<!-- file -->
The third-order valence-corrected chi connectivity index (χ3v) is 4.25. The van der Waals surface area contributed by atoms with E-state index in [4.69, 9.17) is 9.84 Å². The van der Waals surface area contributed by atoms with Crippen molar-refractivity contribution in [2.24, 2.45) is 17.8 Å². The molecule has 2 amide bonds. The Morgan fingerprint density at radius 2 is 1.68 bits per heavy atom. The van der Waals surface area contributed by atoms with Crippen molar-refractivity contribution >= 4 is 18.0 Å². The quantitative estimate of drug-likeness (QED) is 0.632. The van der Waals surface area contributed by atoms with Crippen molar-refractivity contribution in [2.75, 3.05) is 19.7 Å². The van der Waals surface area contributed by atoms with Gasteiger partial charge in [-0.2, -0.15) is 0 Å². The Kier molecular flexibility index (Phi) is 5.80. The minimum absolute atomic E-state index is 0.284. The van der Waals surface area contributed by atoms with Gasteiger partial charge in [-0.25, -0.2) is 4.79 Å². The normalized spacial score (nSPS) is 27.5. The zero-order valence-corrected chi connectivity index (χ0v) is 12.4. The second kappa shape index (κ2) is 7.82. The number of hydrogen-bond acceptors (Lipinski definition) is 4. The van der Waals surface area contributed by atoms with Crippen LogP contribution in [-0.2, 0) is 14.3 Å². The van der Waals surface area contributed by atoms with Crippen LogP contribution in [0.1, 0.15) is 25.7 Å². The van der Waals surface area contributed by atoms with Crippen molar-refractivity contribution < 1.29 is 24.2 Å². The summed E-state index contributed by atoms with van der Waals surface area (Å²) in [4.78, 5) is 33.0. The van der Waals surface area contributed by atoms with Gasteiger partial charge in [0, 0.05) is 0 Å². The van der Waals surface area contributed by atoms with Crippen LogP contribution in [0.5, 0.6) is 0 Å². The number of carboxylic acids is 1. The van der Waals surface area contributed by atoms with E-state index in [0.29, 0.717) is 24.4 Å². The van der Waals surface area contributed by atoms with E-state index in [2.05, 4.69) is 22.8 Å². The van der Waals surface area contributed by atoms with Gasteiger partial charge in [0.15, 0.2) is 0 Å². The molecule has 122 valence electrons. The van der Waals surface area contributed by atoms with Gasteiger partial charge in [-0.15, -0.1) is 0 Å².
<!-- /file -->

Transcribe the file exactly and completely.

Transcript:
The third-order valence-corrected chi connectivity index (χ3v) is 4.25. The van der Waals surface area contributed by atoms with E-state index in [4.69, 9.17) is 9.84 Å². The van der Waals surface area contributed by atoms with Crippen molar-refractivity contribution in [2.24, 2.45) is 17.8 Å². The molecule has 2 amide bonds. The Morgan fingerprint density at radius 2 is 1.68 bits per heavy atom. The van der Waals surface area contributed by atoms with Crippen molar-refractivity contribution >= 4 is 18.0 Å². The quantitative estimate of drug-likeness (QED) is 0.632. The van der Waals surface area contributed by atoms with Crippen molar-refractivity contribution in [2.75, 3.05) is 19.7 Å². The van der Waals surface area contributed by atoms with Gasteiger partial charge in [-0.2, -0.15) is 0 Å². The Kier molecular flexibility index (Phi) is 5.80. The minimum absolute atomic E-state index is 0.284. The van der Waals surface area contributed by atoms with Gasteiger partial charge in [-0.25, -0.2) is 4.79 Å². The normalized spacial score (nSPS) is 27.5. The zero-order valence-corrected chi connectivity index (χ0v) is 12.4. The second kappa shape index (κ2) is 7.82. The number of hydrogen-bond acceptors (Lipinski definition) is 4. The van der Waals surface area contributed by atoms with Crippen LogP contribution in [-0.2, 0) is 14.3 Å². The van der Waals surface area contributed by atoms with Crippen LogP contribution in [0.1, 0.15) is 25.7 Å². The van der Waals surface area contributed by atoms with Crippen molar-refractivity contribution < 1.29 is 24.2 Å². The summed E-state index contributed by atoms with van der Waals surface area (Å²) in [4.78, 5) is 33.0. The van der Waals surface area contributed by atoms with Gasteiger partial charge in [0, 0.05) is 0 Å². The van der Waals surface area contributed by atoms with Crippen LogP contribution in [0.5, 0.6) is 0 Å². The number of carboxylic acids is 1. The van der Waals surface area contributed by atoms with E-state index in [0.29, 0.717) is 24.4 Å². The van der Waals surface area contributed by atoms with E-state index in [2.05, 4.69) is 22.8 Å². The van der Waals surface area contributed by atoms with Gasteiger partial charge in [0.15, 0.2) is 0 Å². The molecule has 122 valence electrons. The van der Waals surface area contributed by atoms with Gasteiger partial charge in [-0.15, -0.1) is 0 Å².